The East End villains who thrive behind a veil of multiculturalism
Labour failures helped create the current climate of fear in Tower Hamlets, says Graeme Archer.
They could even, said a "community leader", be the work of that bogeyman de nos jours, the English Defence League. So important was it not to draw the obvious inference (that untackled radical Islam makes the East End an increasingly hostile environment for gay people) that when a small counter-demonstration was proposed, its organisers were smeared as a front for – you guessed it – the EDL. Don't look at the posters; move along, please.
In Tuesday's paper, we read of the trial of five Muslim men, who admitted "grievous bodily harm with intent": that is, they attacked and maimed Gary Smith, a religious education teacher from an East End school. They were recorded on the way, saying: "This is the dog we want to hit, to strike, to kill." Mr Smith, in their opinion, had been insufficiently pro-Islam. But what's the scarred face of one schoolteacher when set against the need to keep the peace?
There's more, a lot more. A young Asian chemist has received death threats for refusing to wear a veil. You know, the veil that some people tell us is a sign of female empowerment. A Muslim councillor was given similar treatment, for dressing in too Western a fashion.
So I'll tell you what I never want to hear again. I never want to listen to a politician, living somewhere far, far removed from Bethnal Green, uttering a sentence like: "On the one hand, the Islamic extremists… On the other, the equally offensive English Defence League", as though the two have independent but morally equivalent aetiologies. I don't expect philosophical grandeur from any government. But I do expect its representatives to understand the difference between cause and effect.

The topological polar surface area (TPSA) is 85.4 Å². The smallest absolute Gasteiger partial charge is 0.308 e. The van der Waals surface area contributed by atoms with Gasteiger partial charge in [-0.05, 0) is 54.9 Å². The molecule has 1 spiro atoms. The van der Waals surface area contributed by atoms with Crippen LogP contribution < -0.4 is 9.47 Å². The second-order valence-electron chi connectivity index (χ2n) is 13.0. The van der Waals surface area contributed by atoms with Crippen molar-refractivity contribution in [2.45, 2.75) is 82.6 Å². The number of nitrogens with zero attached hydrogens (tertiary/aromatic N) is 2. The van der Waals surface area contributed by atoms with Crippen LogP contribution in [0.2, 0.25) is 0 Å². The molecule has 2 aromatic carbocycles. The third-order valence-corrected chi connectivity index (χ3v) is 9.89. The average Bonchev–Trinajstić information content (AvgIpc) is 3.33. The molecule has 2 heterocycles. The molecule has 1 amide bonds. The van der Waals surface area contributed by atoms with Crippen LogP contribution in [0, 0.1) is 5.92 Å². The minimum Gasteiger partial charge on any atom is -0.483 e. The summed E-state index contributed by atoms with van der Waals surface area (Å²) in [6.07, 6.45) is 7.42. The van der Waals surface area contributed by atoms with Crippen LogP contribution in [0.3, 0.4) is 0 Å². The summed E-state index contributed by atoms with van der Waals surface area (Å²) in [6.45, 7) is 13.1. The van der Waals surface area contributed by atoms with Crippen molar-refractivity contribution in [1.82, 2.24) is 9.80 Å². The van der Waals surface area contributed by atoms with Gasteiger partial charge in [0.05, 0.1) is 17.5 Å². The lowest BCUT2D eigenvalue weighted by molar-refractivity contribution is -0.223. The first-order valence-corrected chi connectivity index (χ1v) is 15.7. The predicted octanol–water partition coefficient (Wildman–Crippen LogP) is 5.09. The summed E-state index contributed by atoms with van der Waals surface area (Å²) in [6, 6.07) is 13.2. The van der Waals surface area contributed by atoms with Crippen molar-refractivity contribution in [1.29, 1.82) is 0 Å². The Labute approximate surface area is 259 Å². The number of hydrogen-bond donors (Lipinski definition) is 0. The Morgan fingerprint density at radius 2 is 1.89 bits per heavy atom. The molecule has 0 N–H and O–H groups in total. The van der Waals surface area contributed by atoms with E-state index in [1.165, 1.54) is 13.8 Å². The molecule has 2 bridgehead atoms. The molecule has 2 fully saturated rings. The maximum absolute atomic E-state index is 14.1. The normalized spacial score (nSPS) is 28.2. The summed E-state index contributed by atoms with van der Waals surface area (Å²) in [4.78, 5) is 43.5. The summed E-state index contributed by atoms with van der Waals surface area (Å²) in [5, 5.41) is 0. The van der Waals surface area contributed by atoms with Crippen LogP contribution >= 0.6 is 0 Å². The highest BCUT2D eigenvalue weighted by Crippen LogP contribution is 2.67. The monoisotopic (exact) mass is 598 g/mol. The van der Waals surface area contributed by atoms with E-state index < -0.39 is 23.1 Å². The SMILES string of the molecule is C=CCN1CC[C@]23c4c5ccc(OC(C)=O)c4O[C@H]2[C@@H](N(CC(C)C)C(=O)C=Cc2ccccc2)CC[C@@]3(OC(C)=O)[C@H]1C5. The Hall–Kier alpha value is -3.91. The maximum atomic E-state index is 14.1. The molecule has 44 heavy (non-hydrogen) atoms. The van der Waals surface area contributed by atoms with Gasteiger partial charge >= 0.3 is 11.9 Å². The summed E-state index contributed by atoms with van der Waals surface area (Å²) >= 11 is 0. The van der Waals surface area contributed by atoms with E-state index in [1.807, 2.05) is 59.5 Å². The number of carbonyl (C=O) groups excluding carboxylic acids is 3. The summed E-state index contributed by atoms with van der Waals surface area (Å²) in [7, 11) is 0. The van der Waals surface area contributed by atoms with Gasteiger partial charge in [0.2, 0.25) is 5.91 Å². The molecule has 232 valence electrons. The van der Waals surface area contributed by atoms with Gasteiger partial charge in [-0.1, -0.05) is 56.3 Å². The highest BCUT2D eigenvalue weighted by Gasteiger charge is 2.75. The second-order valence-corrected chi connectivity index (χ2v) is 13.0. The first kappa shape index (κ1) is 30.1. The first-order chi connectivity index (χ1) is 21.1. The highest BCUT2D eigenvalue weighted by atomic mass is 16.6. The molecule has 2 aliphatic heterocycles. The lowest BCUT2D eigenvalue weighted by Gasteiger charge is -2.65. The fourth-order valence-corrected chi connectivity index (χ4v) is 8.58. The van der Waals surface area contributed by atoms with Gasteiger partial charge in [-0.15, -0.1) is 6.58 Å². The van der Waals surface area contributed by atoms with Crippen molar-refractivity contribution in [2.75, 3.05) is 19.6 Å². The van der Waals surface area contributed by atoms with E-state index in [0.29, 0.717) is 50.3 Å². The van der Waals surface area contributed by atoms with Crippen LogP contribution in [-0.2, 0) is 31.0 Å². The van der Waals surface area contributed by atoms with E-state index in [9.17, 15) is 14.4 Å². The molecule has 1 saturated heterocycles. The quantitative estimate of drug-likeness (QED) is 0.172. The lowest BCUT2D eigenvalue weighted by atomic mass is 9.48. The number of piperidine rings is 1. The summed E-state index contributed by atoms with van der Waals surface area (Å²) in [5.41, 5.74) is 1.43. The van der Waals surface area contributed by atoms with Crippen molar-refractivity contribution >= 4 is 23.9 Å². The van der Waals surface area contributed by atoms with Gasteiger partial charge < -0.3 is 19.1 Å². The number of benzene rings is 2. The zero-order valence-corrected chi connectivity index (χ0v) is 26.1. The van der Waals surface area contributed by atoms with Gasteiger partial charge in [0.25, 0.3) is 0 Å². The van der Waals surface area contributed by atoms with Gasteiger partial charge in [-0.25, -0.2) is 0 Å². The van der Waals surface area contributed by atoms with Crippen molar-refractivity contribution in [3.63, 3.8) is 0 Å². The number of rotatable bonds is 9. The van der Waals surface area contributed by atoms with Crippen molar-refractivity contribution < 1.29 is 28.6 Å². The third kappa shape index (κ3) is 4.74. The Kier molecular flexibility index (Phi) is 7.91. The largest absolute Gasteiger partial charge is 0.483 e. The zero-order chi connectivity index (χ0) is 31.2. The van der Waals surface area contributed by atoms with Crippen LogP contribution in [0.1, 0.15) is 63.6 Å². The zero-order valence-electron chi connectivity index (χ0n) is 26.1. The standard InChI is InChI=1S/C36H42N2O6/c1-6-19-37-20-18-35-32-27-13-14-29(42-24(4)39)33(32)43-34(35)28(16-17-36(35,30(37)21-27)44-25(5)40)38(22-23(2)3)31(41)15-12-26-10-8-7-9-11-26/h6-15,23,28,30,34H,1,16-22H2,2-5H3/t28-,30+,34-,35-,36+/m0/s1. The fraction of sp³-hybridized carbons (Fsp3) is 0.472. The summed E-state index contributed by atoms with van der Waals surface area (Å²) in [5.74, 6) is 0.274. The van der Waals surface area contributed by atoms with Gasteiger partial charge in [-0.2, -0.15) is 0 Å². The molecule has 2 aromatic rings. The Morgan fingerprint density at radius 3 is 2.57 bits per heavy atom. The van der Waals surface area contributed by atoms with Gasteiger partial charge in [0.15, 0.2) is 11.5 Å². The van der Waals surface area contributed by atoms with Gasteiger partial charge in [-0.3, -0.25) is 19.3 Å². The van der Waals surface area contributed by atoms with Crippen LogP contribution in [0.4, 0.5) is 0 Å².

The cause of all this is not just Labour's immigration policy, or the Human Rights Act, or the fawning of Ken Livingstone over Yusuf al-Qaradawi (a preacher who'd like to put me, and other homosexuals, to death). First, Labour enacted legislation that taught minority groups that their grievances had legal recourse (rather than suggesting that in a good society, we all need to be able to get on). This has spiralled into today's culture of fear – you think I'm not scared to write all this down? And when – as in Tower Hamlets – minorities come into conflict, the response of the rulers is entirely predictable: the group with the most votes wins.
Last weekend, the papers convulsed over the case of a Christian GP, whose avowedly Christian approach to medical practice had been found to involve, er, discussing Christianity. I'd rather discuss antibiotics, but still: the overreaction is a displacement activity, isn't it? We can safely worry about peaceable, well-meaning Christians, and demand a more and more un-Christian state, because that's what all rational people want, isn't it?
Not me, not any more. I'm not a believer. But to paraphrase G K Chesterton, when a Christian society stops believing in God, it's not the case that it will start to believe in just anything. If you want to see what does fill the vacuum, get on the bus to the dear old East End.